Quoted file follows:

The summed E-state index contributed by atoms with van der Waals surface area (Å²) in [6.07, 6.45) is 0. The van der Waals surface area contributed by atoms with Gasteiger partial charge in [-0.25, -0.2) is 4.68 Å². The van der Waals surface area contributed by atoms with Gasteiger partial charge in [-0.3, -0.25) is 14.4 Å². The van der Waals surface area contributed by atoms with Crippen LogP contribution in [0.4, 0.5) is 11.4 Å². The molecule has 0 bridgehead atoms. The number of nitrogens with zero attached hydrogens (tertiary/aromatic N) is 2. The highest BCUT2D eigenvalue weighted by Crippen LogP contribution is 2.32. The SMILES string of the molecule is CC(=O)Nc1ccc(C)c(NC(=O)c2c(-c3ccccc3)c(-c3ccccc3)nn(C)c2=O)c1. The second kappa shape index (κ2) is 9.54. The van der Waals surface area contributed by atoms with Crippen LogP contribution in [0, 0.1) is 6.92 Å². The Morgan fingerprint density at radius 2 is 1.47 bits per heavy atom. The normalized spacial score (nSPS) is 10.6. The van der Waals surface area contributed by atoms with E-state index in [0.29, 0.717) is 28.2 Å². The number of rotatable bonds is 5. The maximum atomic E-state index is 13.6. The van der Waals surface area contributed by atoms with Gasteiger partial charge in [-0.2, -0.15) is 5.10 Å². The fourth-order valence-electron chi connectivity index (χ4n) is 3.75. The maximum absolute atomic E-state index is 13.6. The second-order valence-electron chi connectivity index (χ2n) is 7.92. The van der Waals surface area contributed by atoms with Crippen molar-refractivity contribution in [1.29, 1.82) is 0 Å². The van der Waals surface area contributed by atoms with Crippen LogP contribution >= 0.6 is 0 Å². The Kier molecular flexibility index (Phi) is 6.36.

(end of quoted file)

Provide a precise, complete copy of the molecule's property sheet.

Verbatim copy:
The summed E-state index contributed by atoms with van der Waals surface area (Å²) in [6.07, 6.45) is 0. The van der Waals surface area contributed by atoms with Gasteiger partial charge in [-0.25, -0.2) is 4.68 Å². The van der Waals surface area contributed by atoms with Gasteiger partial charge in [-0.3, -0.25) is 14.4 Å². The van der Waals surface area contributed by atoms with Crippen LogP contribution in [0.4, 0.5) is 11.4 Å². The molecule has 0 bridgehead atoms. The number of nitrogens with zero attached hydrogens (tertiary/aromatic N) is 2. The highest BCUT2D eigenvalue weighted by Crippen LogP contribution is 2.32. The SMILES string of the molecule is CC(=O)Nc1ccc(C)c(NC(=O)c2c(-c3ccccc3)c(-c3ccccc3)nn(C)c2=O)c1. The second kappa shape index (κ2) is 9.54. The van der Waals surface area contributed by atoms with Crippen LogP contribution in [0, 0.1) is 6.92 Å². The Morgan fingerprint density at radius 2 is 1.47 bits per heavy atom. The normalized spacial score (nSPS) is 10.6. The van der Waals surface area contributed by atoms with E-state index in [0.29, 0.717) is 28.2 Å². The number of rotatable bonds is 5. The maximum atomic E-state index is 13.6. The van der Waals surface area contributed by atoms with Gasteiger partial charge in [-0.2, -0.15) is 5.10 Å². The fourth-order valence-electron chi connectivity index (χ4n) is 3.75. The maximum absolute atomic E-state index is 13.6. The second-order valence-electron chi connectivity index (χ2n) is 7.92. The van der Waals surface area contributed by atoms with Crippen molar-refractivity contribution in [1.29, 1.82) is 0 Å². The van der Waals surface area contributed by atoms with Crippen LogP contribution >= 0.6 is 0 Å². The Kier molecular flexibility index (Phi) is 6.36.